It ought to occur to anyone reading this that the list of crises is highly selective. Notice important parts missing from their analysis: World War I, arguably the more important war for the European world order it destroyed, is absent. The social upheaval of the 1960s, again arguably more disruptive to social structures than the global financial crisis that began in 2008, is again absent. (The authors consider the 1960s to be a minor reflection of challenges to the “social order,” equivalent to Thoreau’s transcendental awakening.) But more importantly, the authors’ own views don’t hold in the other half of the “Anglo-American Saeculum.” England didn’t experience an existential crisis in the years of the American Civil War, and indeed saw its period of greatest peace, prosperity, and imperial power during a phase when our authors claim a generational crisis occurred. How is it that the English were on the same generational cycle down to 1781 and then somehow failed to keep pace with their American cousins? For that matter, even the authors claim that the American Civil War happened 10 years too early for their scheme, necessitating an embarrassing ad hoc explanation of how America “skipped” a generation.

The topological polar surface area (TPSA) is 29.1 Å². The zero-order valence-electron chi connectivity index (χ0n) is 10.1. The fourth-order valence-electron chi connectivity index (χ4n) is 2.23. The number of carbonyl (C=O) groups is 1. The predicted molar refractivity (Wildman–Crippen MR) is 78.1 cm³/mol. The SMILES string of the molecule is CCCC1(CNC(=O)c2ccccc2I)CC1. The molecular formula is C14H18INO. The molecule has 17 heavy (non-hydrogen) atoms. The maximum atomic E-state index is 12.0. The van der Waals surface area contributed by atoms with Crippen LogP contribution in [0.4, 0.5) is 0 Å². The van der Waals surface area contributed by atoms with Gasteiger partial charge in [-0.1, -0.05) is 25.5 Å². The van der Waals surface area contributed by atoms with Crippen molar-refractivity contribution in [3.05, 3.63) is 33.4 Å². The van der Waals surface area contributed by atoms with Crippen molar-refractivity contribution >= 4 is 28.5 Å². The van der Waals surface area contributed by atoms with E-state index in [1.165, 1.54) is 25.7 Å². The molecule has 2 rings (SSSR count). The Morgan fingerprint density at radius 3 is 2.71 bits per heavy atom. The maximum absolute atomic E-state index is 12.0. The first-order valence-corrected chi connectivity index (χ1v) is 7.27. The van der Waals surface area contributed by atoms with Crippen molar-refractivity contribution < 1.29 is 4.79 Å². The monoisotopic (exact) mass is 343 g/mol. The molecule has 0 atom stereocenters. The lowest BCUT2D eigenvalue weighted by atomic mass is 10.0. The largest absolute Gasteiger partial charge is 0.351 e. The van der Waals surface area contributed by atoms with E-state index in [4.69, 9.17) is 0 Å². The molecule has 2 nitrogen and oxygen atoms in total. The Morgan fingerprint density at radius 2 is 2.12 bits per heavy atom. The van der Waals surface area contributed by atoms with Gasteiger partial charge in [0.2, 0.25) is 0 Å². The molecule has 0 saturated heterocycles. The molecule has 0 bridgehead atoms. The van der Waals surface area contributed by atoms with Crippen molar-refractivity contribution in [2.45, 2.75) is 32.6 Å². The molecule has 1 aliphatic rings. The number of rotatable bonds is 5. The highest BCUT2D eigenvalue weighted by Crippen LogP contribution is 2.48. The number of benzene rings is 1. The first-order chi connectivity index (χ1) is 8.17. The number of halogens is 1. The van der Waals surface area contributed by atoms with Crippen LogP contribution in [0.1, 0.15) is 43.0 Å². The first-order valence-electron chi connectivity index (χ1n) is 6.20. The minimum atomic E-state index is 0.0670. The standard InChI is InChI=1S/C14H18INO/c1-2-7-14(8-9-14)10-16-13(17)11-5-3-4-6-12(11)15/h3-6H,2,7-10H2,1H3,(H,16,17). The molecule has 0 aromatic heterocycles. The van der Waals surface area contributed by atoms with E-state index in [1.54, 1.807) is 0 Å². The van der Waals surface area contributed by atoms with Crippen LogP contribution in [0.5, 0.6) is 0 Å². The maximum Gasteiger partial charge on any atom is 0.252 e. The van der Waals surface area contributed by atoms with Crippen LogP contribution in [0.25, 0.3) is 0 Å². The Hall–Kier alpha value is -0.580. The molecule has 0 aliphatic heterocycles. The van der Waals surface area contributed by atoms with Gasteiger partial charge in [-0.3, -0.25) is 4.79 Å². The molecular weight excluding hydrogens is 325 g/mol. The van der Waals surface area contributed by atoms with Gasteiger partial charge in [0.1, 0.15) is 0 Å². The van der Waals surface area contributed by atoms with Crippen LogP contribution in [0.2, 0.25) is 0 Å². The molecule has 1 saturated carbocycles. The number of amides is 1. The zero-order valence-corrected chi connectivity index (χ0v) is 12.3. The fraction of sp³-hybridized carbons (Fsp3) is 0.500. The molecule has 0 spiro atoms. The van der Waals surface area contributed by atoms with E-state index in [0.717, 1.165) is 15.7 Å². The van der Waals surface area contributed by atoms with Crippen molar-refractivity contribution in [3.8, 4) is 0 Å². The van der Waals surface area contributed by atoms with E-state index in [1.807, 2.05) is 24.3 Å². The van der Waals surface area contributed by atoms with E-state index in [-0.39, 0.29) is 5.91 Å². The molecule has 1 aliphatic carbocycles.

This worldview is also suspect because it depends on the idea that the human experience is not a continuum of individuals but a series of blocs of people grouped by arbitrary generational boundaries. The authors focus on the G. I. Generation, Baby Boomers, Generation X, and Millennials, but surely these are arbitrary distinctions that emerge from the decision to take the end of World War II as, essentially, the Year Zero for defining modern American history. Indeed, it probably shouldn’t surprise you that Howe and Strauss are the inventors of American generations as we know them today. They defined Generation X and the Millennials in their 1991 book Generations, which also had the effect of retroactively turning the baby boom into a monolithic bloc of Baby Boomers. (The term “baby boomer” was first used in 1970 but didn’t become a generational title until after 1980.) Yes, they’ve spent 26 years trying to convince Americans that social attitudes change every 22 years or so like clockwork.